On Day 2, After CAT scan, I was taken to the operating room. The surgeon told me that it was a femoral neck fracture. The neck was completely fractured but not displaced. So, he was going to use just pins/screws with a small incision of one to two inches. Between general and spinal/epidural anesthesia, I chose the latter so that I could wake up immediately after the surgery. Still, I was practically "sleeping" though the surgery thanks to some sedative. Compared to my experience with general anesthesia during appendectomy some time ago, I felt much better after the surgery. Soon after the surgery, I was pretty hungry and ate late hospital lunch, my wife's delivery, and hospital dinner within a fairly short time. My daughter also came and stayed for a while, but soon she wanted to go home. Probably due to the pain medication, I had absolutely no pain and slept reasonably well.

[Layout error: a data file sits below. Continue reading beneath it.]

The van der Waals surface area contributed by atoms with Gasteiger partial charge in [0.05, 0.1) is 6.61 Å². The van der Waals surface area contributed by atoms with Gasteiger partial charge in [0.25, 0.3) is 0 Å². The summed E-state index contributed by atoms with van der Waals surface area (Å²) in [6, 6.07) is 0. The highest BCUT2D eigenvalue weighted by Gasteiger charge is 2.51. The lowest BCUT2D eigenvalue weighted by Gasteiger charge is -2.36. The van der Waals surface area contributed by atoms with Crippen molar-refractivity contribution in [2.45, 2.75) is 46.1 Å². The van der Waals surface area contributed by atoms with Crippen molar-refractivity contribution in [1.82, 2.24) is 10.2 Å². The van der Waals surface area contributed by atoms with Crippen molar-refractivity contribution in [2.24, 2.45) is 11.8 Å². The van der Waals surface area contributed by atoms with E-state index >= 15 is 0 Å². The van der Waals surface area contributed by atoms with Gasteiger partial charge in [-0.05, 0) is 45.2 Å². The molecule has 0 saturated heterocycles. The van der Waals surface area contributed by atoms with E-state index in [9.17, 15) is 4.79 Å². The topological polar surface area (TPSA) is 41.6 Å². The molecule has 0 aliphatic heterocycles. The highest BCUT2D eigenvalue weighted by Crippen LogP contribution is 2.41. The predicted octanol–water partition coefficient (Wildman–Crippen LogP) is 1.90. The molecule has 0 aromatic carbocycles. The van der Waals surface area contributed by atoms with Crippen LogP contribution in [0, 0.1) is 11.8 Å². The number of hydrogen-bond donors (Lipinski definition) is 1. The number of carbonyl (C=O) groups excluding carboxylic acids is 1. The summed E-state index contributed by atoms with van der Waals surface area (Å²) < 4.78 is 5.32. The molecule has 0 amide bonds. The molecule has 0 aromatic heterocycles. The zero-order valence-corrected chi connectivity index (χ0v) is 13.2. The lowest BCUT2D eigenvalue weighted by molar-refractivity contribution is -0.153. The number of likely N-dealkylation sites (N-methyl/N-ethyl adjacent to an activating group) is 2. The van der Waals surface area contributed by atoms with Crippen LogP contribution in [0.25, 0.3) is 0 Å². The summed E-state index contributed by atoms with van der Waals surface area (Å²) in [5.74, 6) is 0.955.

On Day 3, a person from a physical therapy (PT) office came and set up a session later in the morning. When I asked when I could drive, he said tomorrow. I was a little surprised and even imagined to go to Japan the following week, which appeared unrealistic to other people. During the PT session, I learned how to use crutches to walk and go up/down stairs, with point-touch weight bearing. I was able to walk to the end of the hallway but felt a little tired. By the time of discharge the effect of the pain medication given during the surgery was wearing out. I noticed more sensations. However, the pain was not that bad, and I needed no pain killer. Since the PT session was good and I had no other complications, I was discharged from the hospital later that day. I was told to see my orthopedic surgeon in one week.